Vociferous neighbors worried about the negative aesthetic, environmental and social consequences of the commercial building, which would house the largest indoor firing range in Western North Carolina and presumably draw an “undesirable” crowd to the quiet rural area. Their plea for county commissioners to stop the project went unanswered since the county lacks any land planning designations.
But as the range prepares to open later this month, the only thing notable about it has been the lack of complaints.
“We haven’t had any,” said Caroline Morrow-Rickman, who runs the retail side of things at Mountain Range on Palmer Road. “I’m sure some [opponents] wish it wasn’t here, but we’ve gotten a lot of good feedback so far.”
In particular, Morrow-Rickman said that neighbors appreciate the lengths the business went to in order to alleviate concerns over aesthetics. In June, Morrow said that to appease neighbors, he’d voluntarily incurred extra costs by moving the building further from the road and grading the site so the roofline wouldn’t obscure the ridge line — both of which resulted in the need for expensive septic improvements related to the unfavorable grade.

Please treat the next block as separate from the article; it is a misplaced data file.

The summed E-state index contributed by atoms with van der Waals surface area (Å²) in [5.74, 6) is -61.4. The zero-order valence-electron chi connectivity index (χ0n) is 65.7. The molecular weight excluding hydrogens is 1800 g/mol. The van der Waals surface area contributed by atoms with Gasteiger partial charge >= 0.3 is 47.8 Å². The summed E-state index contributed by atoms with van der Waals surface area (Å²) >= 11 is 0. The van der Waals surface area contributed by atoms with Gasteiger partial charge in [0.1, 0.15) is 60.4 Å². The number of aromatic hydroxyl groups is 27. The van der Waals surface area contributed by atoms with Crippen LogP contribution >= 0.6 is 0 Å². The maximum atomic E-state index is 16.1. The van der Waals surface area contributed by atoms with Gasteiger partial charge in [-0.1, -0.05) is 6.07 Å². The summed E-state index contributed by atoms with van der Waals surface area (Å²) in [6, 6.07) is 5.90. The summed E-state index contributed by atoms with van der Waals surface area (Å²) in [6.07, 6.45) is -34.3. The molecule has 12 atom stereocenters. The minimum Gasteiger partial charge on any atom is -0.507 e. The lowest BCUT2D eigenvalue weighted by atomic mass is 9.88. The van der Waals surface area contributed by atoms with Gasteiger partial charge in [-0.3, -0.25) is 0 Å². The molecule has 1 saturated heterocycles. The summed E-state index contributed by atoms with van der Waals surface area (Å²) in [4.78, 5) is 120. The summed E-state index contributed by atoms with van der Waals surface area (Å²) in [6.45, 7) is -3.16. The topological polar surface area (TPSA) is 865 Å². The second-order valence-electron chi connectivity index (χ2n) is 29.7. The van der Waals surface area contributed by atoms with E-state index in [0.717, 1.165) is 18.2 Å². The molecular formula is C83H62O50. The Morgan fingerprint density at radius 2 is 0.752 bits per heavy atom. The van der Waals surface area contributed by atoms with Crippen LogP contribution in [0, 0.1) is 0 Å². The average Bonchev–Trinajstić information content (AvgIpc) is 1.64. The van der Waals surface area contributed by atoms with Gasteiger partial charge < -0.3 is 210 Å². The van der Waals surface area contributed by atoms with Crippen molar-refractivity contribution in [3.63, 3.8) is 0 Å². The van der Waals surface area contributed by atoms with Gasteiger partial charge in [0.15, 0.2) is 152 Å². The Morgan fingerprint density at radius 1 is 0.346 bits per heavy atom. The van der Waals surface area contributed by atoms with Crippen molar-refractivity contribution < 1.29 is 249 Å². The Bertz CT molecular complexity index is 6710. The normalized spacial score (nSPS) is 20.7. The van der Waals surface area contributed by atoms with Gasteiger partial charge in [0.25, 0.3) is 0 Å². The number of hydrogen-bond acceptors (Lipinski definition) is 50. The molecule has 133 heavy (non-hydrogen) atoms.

Work on the structure continued through the summer and is rapidly nearing completion; retail operations commenced in mid-November, and have been going well so far, Morrow-Rickman said.
The range itself is slated to open Dec. 15, if all goes according to plan. Although construction is complete, painters and electricians are hurrying to complete their portions of the job to meet the deadline.
In addition to retail sales, the range offers yearly memberships that allow for range access without paying an additional daily fee, as some other ranges require. Memberships carry other benefits as well, such as special sales and priority access to shooting lanes over those with day passes, which the range also sells.
Another line of business Morrow said he’d hoped to tap into was that of local law enforcement agencies. Currently, armed officers in Haywood County have no local facility to meet their training needs.
Morrow thinks that once the range is open and word gets around, local agencies will consider keeping their officers — and taxpayer money — in the county.